The only thing in Europe that is not moving or is trying to get moving again are the planes. Automobiles are still driving. And I do not really appreciate this, because I am trying to go home. I am not alone in this situation, that is also why I feel so bad about all those people stranded and not knowing what is going to happen next. There is almost no communication towards the public on how and what to do. Some people are stranded because of not having $5000 to leave Bulgaria with a newly adopted child for example or simple are stuck because of not knowing were to go.
The European Officials have waited too long to react and to communicate with all the parties involved and also the public. They should have reacted that same day and started with alternatives and communicate this. I just read the other day that it took until yesterday to get everybody on a conference call, to search – talk – make decisions – look for alternatives.
Now finally some communication is going on and alternatives are being put into place. A lot of this could have been avoided if people had reacted much sooner.

Thanks to CNN people get informed, but also CNN can only bring what they receive or hear from Officials or by being in the field.

You cannot play with Mother Nature, neither win. But you can live with Mother Nature, just as Mother Nature has done with us for many years.

Hope that people will learn from it and keep in mind that plan a always needs a plan b, just in case.

Richard   April 20th, 2010 12:49 pm ET

Nothing is more important than safety. period. It's priceless.
Willie Walsh is notorious for being a self serving glutton.
CNN..I believe it's important for you to also report the high risks
and dangerous close calls from the past:
A British Airways jet lost power in all four engines after flying through an ash cloud above the Indian Ocean in 1982.

Maya   April 20th, 2010 2:57 pm ET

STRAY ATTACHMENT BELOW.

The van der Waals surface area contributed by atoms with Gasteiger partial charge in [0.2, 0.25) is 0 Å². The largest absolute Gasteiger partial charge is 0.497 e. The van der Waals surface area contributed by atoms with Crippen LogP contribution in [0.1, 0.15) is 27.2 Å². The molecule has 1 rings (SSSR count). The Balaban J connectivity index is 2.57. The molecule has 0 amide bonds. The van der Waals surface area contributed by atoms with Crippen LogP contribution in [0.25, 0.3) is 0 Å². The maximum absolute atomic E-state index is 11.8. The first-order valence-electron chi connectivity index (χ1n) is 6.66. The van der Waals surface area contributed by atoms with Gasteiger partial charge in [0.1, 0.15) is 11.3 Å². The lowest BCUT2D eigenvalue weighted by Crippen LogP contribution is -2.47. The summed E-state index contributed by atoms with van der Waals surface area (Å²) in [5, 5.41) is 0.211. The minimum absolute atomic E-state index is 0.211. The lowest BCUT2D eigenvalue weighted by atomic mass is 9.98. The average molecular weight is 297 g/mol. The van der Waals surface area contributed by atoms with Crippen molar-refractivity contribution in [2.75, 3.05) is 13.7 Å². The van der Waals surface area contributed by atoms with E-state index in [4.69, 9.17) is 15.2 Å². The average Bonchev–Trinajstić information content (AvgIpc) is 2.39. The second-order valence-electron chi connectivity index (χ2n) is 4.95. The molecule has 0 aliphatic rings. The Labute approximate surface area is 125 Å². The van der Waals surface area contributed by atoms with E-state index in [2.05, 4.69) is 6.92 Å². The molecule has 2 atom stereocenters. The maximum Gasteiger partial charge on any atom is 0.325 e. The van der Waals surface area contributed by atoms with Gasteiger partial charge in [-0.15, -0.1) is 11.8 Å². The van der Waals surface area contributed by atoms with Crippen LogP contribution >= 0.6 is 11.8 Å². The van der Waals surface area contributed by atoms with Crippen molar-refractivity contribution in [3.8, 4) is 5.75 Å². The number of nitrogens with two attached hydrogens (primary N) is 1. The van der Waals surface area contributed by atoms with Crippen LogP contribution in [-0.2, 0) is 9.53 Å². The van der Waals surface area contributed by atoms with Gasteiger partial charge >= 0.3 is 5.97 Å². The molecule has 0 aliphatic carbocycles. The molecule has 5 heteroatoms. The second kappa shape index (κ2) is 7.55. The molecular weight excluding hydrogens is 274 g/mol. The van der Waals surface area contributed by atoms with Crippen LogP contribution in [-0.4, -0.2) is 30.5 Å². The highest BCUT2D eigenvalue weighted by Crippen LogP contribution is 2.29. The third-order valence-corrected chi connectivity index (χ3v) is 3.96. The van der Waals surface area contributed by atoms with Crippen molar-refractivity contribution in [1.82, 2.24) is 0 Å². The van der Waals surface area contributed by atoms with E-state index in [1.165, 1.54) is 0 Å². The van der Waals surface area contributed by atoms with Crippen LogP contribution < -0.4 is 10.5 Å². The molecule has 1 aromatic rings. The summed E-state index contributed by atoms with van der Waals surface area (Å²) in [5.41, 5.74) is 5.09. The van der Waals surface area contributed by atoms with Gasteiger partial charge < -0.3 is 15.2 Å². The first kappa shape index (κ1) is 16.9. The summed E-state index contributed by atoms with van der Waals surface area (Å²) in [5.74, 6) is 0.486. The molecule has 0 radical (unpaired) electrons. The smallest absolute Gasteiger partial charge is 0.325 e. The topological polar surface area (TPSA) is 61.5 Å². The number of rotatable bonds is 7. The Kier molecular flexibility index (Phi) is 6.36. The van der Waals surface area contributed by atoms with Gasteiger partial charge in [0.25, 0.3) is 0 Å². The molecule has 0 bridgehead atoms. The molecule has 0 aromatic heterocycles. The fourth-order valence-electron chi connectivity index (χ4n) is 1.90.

I saw in the news that your journalist college spent total 3150$ to get from WARSAW to LONDON to…couldn’t resist to ask wouldn’t be cheaper to take a couch from Warsaw to London via Dover 399.00PLN approximately 140.00$......

Biruzz   April 21st, 2010 1:01 am ET

The problems or catastrophes are all coming one after another..

The tsunamis, earthquakes, drought and now the ash dilemma one after another. we should look after our space better. In a movie made a few years ago any nation will have to turn to its even poor neighbours in order to survive when hit by mother natures fury.

Maybe we all should be working together and build a real universal disaster search and rescue unit. Something that is better run and more coordinated than what is being offered by the UN. If we could put aside our differences and work together we could save and also salvage a lot of lives. Something like a universal disaster insurance. The team would consist of doctors and nurses and support staff for logistics and tents, portable water reservoirs, foladble beds, mosquito netting, medicines andstuff like that. Maybe take the burden of some of the NGOS who are always out there helping people.

Maybe?

Stephie McCallum   April 22nd, 2010 5:29 pm ET

Hala, The airlines should not be bailed out by the EU or any government. They should be insured against force majeur and, if not, well that is to their account. The various soveriegn countries Aviation Authorities are there to close airspace when Operators are too commercially focussed to separate out earnings from fatalities. Mr Leary's comments (and Mr Walsh's, but less so) continue to confirm the public's concern that someone who is clearly precipitate in circumstances that affect public safety is allowed any authority within an airline that has a CoA. This is, perhaps, an example where ICAO need to intervene and airline CEO's should also undergo 'fit and proper persons' testing.

C.N.Sharma   May 27th, 2010 1:21 pm ET